After facing waves of delta and omicron variants, the healthcare system in Tamilnadu is slowly limping back to normalcy. But experts say without meaningful intervention immediately, it may take years for the state to undo the damage caused by the pandemic.
While the state is now seeing just a small number of fresh Covid-19 cases every day, doctors say Tamil Nadu is more likely to face systemic challenges with much more complex and chronic diseases. “Over the last two years, there were retractions in preventive checks, elective surgeries, and in several instances even emergency care leading to increased morbidity and mortality,” said director of public health Dr TS Selvavinayagam. A Lancet study, which he co-authored, showed how excess deaths in Chennai city dragged down life expectancy by nearly four years through the pandemic years. While there is no data on the effect of excess deaths on life expectancy in all the districts, the situation, according to Dr Selvavinayagam, is likely to be similar.
Experts say the state’s healthcare system will not collapse, but delayed diagnosis and treatment may become routine. This can result in increased complications, higher medical costs, and weak outcomes, mainly for people with chronic ailments and the elderly – one of the key challenges the DMK government identified in the first few months of its governance.
Hence, it launched the ‘makkalai thedi maruthuvam’ and relaunched the ‘Varummun Kappom’, said health minister Ma Subramanian. The ‘Varummun Kappom’ scheme will take preventive screening to people through mobile camps in cities, semi-urban, hilly, and rural areas. The ‘makkalai thedi maruthuvam’ program will offer services, including delivery of medicines, dialysis, physiotherapy, and palliative care, at people’s doorsteps. “The aim is to reduce complications and deaths due to noncommunicable diseases at minimum out-of-pocket expenditure to people. We don’t want them to skip a day’s wage to reach hospitals and seek treatment or postpone treatment,” Subramanian said.
More than 60,000 people have received treatment at doorsteps and more than 1,000 medical camps have been held in less than a year. “It’s a good start but policymakers should not assume they are anywhere closer to the finish line,” said public health expert and National Health Systems Resource Center former director T Sundararaman. The state needs to focus and invest more in preventive primary health care if it wants to improve health indices, he said.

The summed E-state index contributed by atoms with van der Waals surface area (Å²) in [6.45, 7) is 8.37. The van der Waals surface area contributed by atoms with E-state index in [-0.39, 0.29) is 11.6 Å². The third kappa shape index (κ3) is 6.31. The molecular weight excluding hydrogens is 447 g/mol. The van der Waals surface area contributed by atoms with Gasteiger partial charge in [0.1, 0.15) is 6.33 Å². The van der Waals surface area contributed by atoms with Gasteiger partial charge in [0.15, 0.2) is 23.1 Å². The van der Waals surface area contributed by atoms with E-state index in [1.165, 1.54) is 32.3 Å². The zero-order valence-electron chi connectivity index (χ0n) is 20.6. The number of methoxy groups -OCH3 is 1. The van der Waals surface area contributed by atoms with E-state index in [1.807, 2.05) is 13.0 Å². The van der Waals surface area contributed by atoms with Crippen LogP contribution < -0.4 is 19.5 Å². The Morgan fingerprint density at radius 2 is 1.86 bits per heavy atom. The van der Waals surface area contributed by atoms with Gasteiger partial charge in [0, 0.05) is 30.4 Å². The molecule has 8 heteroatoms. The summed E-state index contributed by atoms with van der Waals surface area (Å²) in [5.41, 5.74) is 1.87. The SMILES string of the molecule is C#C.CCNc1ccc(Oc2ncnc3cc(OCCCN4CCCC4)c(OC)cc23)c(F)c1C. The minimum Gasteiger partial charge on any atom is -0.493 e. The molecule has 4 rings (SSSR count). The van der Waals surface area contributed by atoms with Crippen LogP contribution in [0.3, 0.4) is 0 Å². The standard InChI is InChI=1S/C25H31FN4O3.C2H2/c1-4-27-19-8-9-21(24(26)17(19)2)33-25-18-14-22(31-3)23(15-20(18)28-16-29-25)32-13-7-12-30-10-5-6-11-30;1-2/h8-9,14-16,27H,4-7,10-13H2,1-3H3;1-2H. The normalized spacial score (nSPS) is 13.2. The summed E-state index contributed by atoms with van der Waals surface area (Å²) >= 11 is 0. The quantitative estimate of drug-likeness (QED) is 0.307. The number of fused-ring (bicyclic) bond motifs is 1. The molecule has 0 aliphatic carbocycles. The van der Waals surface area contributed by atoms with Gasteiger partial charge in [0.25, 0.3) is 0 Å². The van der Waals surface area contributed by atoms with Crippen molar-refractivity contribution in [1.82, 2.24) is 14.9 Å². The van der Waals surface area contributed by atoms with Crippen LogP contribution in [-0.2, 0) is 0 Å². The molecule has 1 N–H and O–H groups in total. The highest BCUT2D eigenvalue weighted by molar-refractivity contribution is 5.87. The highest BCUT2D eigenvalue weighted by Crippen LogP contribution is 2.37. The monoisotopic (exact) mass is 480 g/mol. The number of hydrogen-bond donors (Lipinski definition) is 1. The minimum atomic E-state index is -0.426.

“But sadly, we see a cut in allocation for healthcare this year,” he added. H Allocations for the health department in the state budget for 2022-23 at Rs 17,901. 73 crore are lower by Rs1,000 crore compared to the revised budget for 202122. The finance department gave two reasons for the cut, including a steady fall in Covid-19 cases. It said the funds it allotted for establishing 11 new medical colleges in 2021 need not be put back in 2022. But the 6% cut in allocations worries many healthcare experts, who want more funds for primary healthcare centres.
During recent discussions on the healthcare needs of the state, members of the state planning commission recommended 70% of allocation towards primary and preventive care for communicable, non-communicable and reproductive health. Senior vascular surgeon Dr J Amalorpavanathan, who is one of the members of the planning commission, said the commission has recommended an extension of services at the primary care centers, where there are nearly 25,000 beds. “Besides maternal and child care, we should extend services for preventing and managing diseases such as diabetes and hypertension,” he said.
Giving muscle to primary health care is likely to improve health outcomes, besides keeping crowds out of tertiary care facilities. “If just needy people come to bigger centers, the quality of care and services will improve. Covid has taught us how to reserve beds in bigger hospitals for people who need that kind of care,” said director of medical education Dr R Narayanababu.
The health department has identified fixes for several weak joints in tertiary care – setting up a multi-specialty hospital in Guindy as there are no government hospitals in South Chennai, building a massive cancer hospital in Kancheepuram, and expanding the institute of mental health into an institute of mental health and neurosciences.
The wait, however, continues for the state’s healthcare policy. “It is important because it helps establish guidelines that benefit patients, healthcare organizations, and our healthcare system. Having protocols in place can help prevent human error and poor communication around medical decisions,” said Dr Sundararaman.
The state has started the process, said health secretary J Radhakrishnan. A group of experts are working to write a policy that will not just help healthcare providers and administrators but also deliver the best care to patients and gather evidence to inform future policies. On a broader level, it will help patients understand benefits and rights.
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